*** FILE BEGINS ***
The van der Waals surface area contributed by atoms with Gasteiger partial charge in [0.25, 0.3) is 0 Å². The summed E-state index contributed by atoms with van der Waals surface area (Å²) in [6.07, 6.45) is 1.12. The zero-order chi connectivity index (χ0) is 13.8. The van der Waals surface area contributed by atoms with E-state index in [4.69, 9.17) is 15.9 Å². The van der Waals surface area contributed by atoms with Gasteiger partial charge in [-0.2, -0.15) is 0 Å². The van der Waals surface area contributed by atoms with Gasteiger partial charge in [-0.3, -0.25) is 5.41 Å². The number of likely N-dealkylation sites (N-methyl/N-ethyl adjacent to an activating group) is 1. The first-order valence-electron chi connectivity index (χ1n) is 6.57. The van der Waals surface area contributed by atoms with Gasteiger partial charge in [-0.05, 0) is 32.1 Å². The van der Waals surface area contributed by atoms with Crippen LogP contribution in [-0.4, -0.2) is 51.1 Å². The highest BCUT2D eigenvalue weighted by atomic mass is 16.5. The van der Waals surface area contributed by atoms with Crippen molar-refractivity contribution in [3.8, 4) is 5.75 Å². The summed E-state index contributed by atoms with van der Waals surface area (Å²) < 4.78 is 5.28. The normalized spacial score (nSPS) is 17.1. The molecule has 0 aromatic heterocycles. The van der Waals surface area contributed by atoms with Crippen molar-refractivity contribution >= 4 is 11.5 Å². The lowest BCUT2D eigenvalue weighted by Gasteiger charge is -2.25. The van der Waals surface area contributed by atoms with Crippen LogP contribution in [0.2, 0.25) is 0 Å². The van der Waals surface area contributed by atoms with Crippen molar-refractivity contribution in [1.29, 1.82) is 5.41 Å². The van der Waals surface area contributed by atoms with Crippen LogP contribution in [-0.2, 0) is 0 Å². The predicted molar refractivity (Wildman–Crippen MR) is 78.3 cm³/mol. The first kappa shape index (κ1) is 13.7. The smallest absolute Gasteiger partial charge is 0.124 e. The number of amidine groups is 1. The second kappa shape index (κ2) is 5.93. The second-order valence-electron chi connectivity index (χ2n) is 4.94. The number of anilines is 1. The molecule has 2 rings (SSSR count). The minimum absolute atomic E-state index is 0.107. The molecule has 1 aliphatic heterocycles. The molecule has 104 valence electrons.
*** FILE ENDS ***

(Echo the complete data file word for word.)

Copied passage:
The van der Waals surface area contributed by atoms with Gasteiger partial charge in [0.25, 0.3) is 0 Å². The summed E-state index contributed by atoms with van der Waals surface area (Å²) in [6.07, 6.45) is 1.12. The zero-order chi connectivity index (χ0) is 13.8. The van der Waals surface area contributed by atoms with E-state index in [4.69, 9.17) is 15.9 Å². The van der Waals surface area contributed by atoms with Gasteiger partial charge in [-0.2, -0.15) is 0 Å². The van der Waals surface area contributed by atoms with Gasteiger partial charge in [-0.3, -0.25) is 5.41 Å². The number of likely N-dealkylation sites (N-methyl/N-ethyl adjacent to an activating group) is 1. The first-order valence-electron chi connectivity index (χ1n) is 6.57. The van der Waals surface area contributed by atoms with Gasteiger partial charge in [-0.05, 0) is 32.1 Å². The van der Waals surface area contributed by atoms with Crippen LogP contribution in [-0.4, -0.2) is 51.1 Å². The highest BCUT2D eigenvalue weighted by atomic mass is 16.5. The van der Waals surface area contributed by atoms with Crippen molar-refractivity contribution in [3.8, 4) is 5.75 Å². The summed E-state index contributed by atoms with van der Waals surface area (Å²) < 4.78 is 5.28. The normalized spacial score (nSPS) is 17.1. The molecule has 0 aromatic heterocycles. The van der Waals surface area contributed by atoms with Crippen molar-refractivity contribution >= 4 is 11.5 Å². The lowest BCUT2D eigenvalue weighted by Gasteiger charge is -2.25. The van der Waals surface area contributed by atoms with Crippen LogP contribution in [0.2, 0.25) is 0 Å². The van der Waals surface area contributed by atoms with Crippen molar-refractivity contribution in [1.29, 1.82) is 5.41 Å². The van der Waals surface area contributed by atoms with Crippen LogP contribution in [-0.2, 0) is 0 Å². The predicted molar refractivity (Wildman–Crippen MR) is 78.3 cm³/mol. The first kappa shape index (κ1) is 13.7. The smallest absolute Gasteiger partial charge is 0.124 e. The number of amidine groups is 1. The second kappa shape index (κ2) is 5.93. The second-order valence-electron chi connectivity index (χ2n) is 4.94. The number of anilines is 1. The molecule has 2 rings (SSSR count). The minimum absolute atomic E-state index is 0.107. The molecule has 1 aliphatic heterocycles. The molecule has 104 valence electrons.